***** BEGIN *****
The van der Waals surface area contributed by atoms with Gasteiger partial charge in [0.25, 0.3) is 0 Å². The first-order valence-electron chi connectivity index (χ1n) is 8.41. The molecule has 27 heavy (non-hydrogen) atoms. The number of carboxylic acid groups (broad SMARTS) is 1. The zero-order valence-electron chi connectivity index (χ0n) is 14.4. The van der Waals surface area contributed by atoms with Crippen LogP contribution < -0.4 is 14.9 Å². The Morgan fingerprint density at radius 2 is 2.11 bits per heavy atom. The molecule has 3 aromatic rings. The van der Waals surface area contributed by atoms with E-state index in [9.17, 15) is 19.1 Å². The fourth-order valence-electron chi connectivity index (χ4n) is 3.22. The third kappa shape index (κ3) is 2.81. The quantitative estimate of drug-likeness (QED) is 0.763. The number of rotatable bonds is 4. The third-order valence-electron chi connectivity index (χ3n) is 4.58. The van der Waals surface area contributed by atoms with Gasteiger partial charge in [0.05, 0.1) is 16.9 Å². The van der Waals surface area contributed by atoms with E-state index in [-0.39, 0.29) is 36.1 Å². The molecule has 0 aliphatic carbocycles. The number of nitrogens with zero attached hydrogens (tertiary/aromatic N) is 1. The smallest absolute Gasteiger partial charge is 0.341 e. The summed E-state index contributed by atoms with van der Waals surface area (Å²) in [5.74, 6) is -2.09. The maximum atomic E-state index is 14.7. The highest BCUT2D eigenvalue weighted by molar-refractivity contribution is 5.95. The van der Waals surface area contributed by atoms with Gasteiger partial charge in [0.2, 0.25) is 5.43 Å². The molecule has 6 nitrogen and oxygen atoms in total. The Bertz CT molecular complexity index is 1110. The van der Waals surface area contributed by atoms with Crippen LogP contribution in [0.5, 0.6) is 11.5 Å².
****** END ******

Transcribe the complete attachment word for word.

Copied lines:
The van der Waals surface area contributed by atoms with Gasteiger partial charge in [0.25, 0.3) is 0 Å². The first-order valence-electron chi connectivity index (χ1n) is 8.41. The molecule has 27 heavy (non-hydrogen) atoms. The number of carboxylic acid groups (broad SMARTS) is 1. The zero-order valence-electron chi connectivity index (χ0n) is 14.4. The van der Waals surface area contributed by atoms with Crippen LogP contribution < -0.4 is 14.9 Å². The Morgan fingerprint density at radius 2 is 2.11 bits per heavy atom. The molecule has 3 aromatic rings. The van der Waals surface area contributed by atoms with E-state index in [9.17, 15) is 19.1 Å². The fourth-order valence-electron chi connectivity index (χ4n) is 3.22. The third kappa shape index (κ3) is 2.81. The quantitative estimate of drug-likeness (QED) is 0.763. The number of rotatable bonds is 4. The third-order valence-electron chi connectivity index (χ3n) is 4.58. The van der Waals surface area contributed by atoms with Gasteiger partial charge in [0.05, 0.1) is 16.9 Å². The van der Waals surface area contributed by atoms with E-state index in [-0.39, 0.29) is 36.1 Å². The molecule has 0 aliphatic carbocycles. The number of nitrogens with zero attached hydrogens (tertiary/aromatic N) is 1. The smallest absolute Gasteiger partial charge is 0.341 e. The summed E-state index contributed by atoms with van der Waals surface area (Å²) in [5.74, 6) is -2.09. The maximum atomic E-state index is 14.7. The highest BCUT2D eigenvalue weighted by molar-refractivity contribution is 5.95. The van der Waals surface area contributed by atoms with Gasteiger partial charge in [0.2, 0.25) is 5.43 Å². The molecule has 6 nitrogen and oxygen atoms in total. The Bertz CT molecular complexity index is 1110. The van der Waals surface area contributed by atoms with Crippen LogP contribution in [0.5, 0.6) is 11.5 Å².